Bright Modernity: Color, Commerce, and Consumer Culture
Color is a visible technology that invisibly connects so many puzzling aspects of modern Western consumer societies—research and development, making and selling, predicting fashion trends, and more. Bright Modernity: Color, Commerce, and Consumer Culture, edited by Regina Lee Blaszczyk and Uwe Spiekermann (Palgrave Macmillan, 2017), examines transatlantic and multidisciplinary dimensions of the “color revolution” (Blaszczyk), which has shaped our world in ways we take for granted. Covering history from the mid-nineteenth century into the immediate past, it examines the relationship between color, commerce, and consumer societies in unfamiliar settings and in the company of new kinds of experts.
Featured Post from the History of Knowledge Blog: Placing Indigenous & European Knowledge on Equal Footing in the Delgamuukw Land Claim
Andrew Taylor (University of Ottawa)
The s that is now often added to turn the history of knowledge into the history of knowledges marks a huge challenge. While scholars working within European academic traditions increasingly recognize in principle that there are many kinds of knowledges and endeavor to respect them, any attempt to bring fundamentally different kinds of knowledge into sustained contact is extremely difficult. This challenge is particularly acute in the case of indigenous land claims. Such claims generally appeal to the principle that a people has the right to continue using land in the ways its ancestors did and so depends upon knowledge of a distant past. The indigenous record of past land use is usually oral, not written, and the record is maintained through cultural practices that may be very alien to a court working in a European legal tradition. The differences run deep. What sustains many indigenous land claims is not just a difference of culture but a different way of knowing, hence the relevance of Wissensgeschichte.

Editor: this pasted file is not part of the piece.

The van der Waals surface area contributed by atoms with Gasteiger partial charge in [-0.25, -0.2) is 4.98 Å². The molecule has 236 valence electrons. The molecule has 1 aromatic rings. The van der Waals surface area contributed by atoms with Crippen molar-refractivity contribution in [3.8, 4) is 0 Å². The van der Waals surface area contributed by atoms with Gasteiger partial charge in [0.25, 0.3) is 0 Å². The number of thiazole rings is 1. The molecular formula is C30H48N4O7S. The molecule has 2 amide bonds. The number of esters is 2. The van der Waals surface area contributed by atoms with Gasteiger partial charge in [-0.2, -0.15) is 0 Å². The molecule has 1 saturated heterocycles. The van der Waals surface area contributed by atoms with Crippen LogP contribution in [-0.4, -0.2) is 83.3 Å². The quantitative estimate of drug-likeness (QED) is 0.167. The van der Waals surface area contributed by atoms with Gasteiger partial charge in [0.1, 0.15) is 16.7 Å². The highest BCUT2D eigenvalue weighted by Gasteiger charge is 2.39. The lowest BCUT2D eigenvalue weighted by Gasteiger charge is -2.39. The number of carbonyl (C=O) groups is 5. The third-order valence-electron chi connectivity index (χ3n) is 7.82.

In Global Transit: Forced Migration of Jews and other Refugees (1940s-1960s)
May 19 - 22, 2019
Conference at GHI West and The MAGNES Collection of Jewish Art and Life at the University of California, Berkeley